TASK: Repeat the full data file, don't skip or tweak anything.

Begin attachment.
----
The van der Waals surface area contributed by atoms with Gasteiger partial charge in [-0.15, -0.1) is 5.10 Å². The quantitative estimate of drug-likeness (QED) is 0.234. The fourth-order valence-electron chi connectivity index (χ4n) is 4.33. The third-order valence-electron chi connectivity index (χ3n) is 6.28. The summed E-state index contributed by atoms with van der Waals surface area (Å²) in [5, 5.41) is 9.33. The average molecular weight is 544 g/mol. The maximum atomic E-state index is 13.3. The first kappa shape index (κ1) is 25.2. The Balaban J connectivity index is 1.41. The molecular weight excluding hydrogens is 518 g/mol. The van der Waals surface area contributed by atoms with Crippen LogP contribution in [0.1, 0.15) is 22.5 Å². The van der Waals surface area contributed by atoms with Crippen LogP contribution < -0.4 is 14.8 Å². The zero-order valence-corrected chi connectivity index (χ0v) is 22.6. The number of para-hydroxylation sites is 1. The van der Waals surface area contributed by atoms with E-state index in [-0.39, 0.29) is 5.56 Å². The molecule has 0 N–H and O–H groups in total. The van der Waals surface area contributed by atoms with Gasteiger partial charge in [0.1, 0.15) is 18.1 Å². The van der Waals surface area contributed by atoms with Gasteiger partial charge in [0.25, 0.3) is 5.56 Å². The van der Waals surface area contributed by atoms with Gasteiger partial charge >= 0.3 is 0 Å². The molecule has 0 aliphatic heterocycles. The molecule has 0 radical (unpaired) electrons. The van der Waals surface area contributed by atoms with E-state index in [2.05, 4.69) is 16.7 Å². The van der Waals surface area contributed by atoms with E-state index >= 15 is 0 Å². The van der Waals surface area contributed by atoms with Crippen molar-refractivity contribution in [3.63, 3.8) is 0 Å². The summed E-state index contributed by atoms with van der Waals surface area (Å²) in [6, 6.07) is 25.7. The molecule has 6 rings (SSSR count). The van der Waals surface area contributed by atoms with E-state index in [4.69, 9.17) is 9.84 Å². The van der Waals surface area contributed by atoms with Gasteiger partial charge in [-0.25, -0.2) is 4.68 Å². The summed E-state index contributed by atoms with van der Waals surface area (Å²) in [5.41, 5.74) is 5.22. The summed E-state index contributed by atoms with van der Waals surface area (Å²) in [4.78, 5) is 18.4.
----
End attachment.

The van der Waals surface area contributed by atoms with Gasteiger partial charge in [-0.15, -0.1) is 5.10 Å². The quantitative estimate of drug-likeness (QED) is 0.234. The fourth-order valence-electron chi connectivity index (χ4n) is 4.33. The third-order valence-electron chi connectivity index (χ3n) is 6.28. The summed E-state index contributed by atoms with van der Waals surface area (Å²) in [5, 5.41) is 9.33. The average molecular weight is 544 g/mol. The maximum atomic E-state index is 13.3. The first kappa shape index (κ1) is 25.2. The Balaban J connectivity index is 1.41. The molecular weight excluding hydrogens is 518 g/mol. The van der Waals surface area contributed by atoms with Crippen LogP contribution in [0.1, 0.15) is 22.5 Å². The van der Waals surface area contributed by atoms with Crippen LogP contribution < -0.4 is 14.8 Å². The zero-order valence-corrected chi connectivity index (χ0v) is 22.6. The number of para-hydroxylation sites is 1. The van der Waals surface area contributed by atoms with E-state index in [-0.39, 0.29) is 5.56 Å². The molecule has 0 N–H and O–H groups in total. The van der Waals surface area contributed by atoms with Gasteiger partial charge in [0.1, 0.15) is 18.1 Å². The van der Waals surface area contributed by atoms with Gasteiger partial charge in [0.25, 0.3) is 5.56 Å². The van der Waals surface area contributed by atoms with Gasteiger partial charge >= 0.3 is 0 Å². The molecule has 0 aliphatic heterocycles. The molecule has 0 radical (unpaired) electrons. The van der Waals surface area contributed by atoms with E-state index in [2.05, 4.69) is 16.7 Å². The van der Waals surface area contributed by atoms with E-state index >= 15 is 0 Å². The van der Waals surface area contributed by atoms with Crippen molar-refractivity contribution in [3.63, 3.8) is 0 Å². The summed E-state index contributed by atoms with van der Waals surface area (Å²) in [6, 6.07) is 25.7. The molecule has 6 rings (SSSR count). The van der Waals surface area contributed by atoms with E-state index in [4.69, 9.17) is 9.84 Å². The van der Waals surface area contributed by atoms with Gasteiger partial charge in [-0.25, -0.2) is 4.68 Å². The summed E-state index contributed by atoms with van der Waals surface area (Å²) in [5.41, 5.74) is 5.22. The summed E-state index contributed by atoms with van der Waals surface area (Å²) in [4.78, 5) is 18.4.